Thursday, 23 July 2015

Review: Seven Brides for Seven Brothers, Open Air Theatre

“Secretly they was overjoyed”

Rachel Kavanaugh’s glorious take on The Sound of Music two years ago for the Open Air Theatre in Regent’s Park was a wonderful thing indeed so it is little surprise to see her welcomed back to this venue to tackle another Golden Age classic, this time Seven Brides for Seven Brothers. It’s a canny decision as her familiarity with the space shows, utterly unafraid to use its full width and depth for unexpected arrivals, slow reveals and thrilling chase sequences and of course, the coup de théâtre that is the pinnacle of Peter McKintosh’s design which is a real piece of old-fashioned theatre magic.

Kavanaugh also makes small but pointed attempts to address the dubious gender politics of the show, without ever sacrificing the spirit of fun that should always characterise such classic musical theatre. So from the first moment Adam and Milly clap eyes on each other, there’s no doubting that the erotic charge between them is mutual, her lustful glances perhaps even more overt than his. And the strength of Laura Pitt-Pulford’s performance is that she never lets us forget she’s a woman making her own choices, even if its just making the best of a bad lot. It’s not a perfect reconciliation of the issues but it feels enough for her, for now.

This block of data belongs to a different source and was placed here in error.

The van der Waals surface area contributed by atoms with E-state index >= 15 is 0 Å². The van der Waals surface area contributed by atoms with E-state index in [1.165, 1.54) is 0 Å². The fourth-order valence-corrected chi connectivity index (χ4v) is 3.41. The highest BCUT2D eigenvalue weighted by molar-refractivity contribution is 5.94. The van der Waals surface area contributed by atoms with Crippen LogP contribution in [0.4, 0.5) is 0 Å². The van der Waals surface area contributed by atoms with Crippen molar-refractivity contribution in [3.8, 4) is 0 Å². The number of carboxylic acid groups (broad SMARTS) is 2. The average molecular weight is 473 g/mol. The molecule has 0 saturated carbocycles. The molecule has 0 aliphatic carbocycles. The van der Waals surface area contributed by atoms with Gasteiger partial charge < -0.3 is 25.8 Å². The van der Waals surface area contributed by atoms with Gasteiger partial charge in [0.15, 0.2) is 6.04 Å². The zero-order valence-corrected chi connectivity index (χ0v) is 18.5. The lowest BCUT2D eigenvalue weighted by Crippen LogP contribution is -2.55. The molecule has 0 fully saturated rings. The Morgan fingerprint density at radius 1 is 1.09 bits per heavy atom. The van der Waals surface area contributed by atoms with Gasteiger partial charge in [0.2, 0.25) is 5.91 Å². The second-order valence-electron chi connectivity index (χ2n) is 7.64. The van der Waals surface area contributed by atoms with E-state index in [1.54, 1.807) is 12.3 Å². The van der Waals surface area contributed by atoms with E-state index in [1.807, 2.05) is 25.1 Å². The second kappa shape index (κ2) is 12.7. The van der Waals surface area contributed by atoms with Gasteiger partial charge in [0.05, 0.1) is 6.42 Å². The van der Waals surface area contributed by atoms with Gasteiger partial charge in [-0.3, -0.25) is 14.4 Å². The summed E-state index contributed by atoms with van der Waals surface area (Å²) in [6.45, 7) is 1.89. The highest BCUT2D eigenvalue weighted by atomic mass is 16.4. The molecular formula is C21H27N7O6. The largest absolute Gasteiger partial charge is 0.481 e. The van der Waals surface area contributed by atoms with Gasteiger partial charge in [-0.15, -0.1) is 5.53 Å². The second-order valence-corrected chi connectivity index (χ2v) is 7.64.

Alex Gaumond’s Adam is no reconstructed new man but again there’s more nuance to the character than one might expect. He’s occasionally pig-headed but he knows he’s pig-headed and his attempts to conquer his own stubborn nature feel genuine – as he slaps Milly on the arse, you know it is because he knows he’ll get one back from her and he loves it. Together, they’re a delightful pair and it’s something of a shame that Gene De Paul, Al Kasha and Joel Hirschhorn’s score doesn’t allow them more musical time together.

Stephen Ridley’s orchestra, tucked away in a glen at the back of the stage, play Larry Blank and Mark Cumberland’s orchestrations with a wonderfully open sound and Alistair David’s expressive choreography rightfully takes centre stage. The divide between the near-balletic moves of the Pontipee brothers (real men dance in onesies doncha know…!) and the earthier style of the townsmen is a visual treat whether dancing or fighting (nifty work from Kate Waters there too) and caught in the middle, the women more than stand their ground amid ‘The Challenge Dance’. Altogether, another resounding success for Kavanaugh in the Open Air.

Running time:2 hours 15 minutes (with interval)
Show image: Hugo Glendinning + Feast Creative, photos: Helen Maybanks
Booking until 29th August




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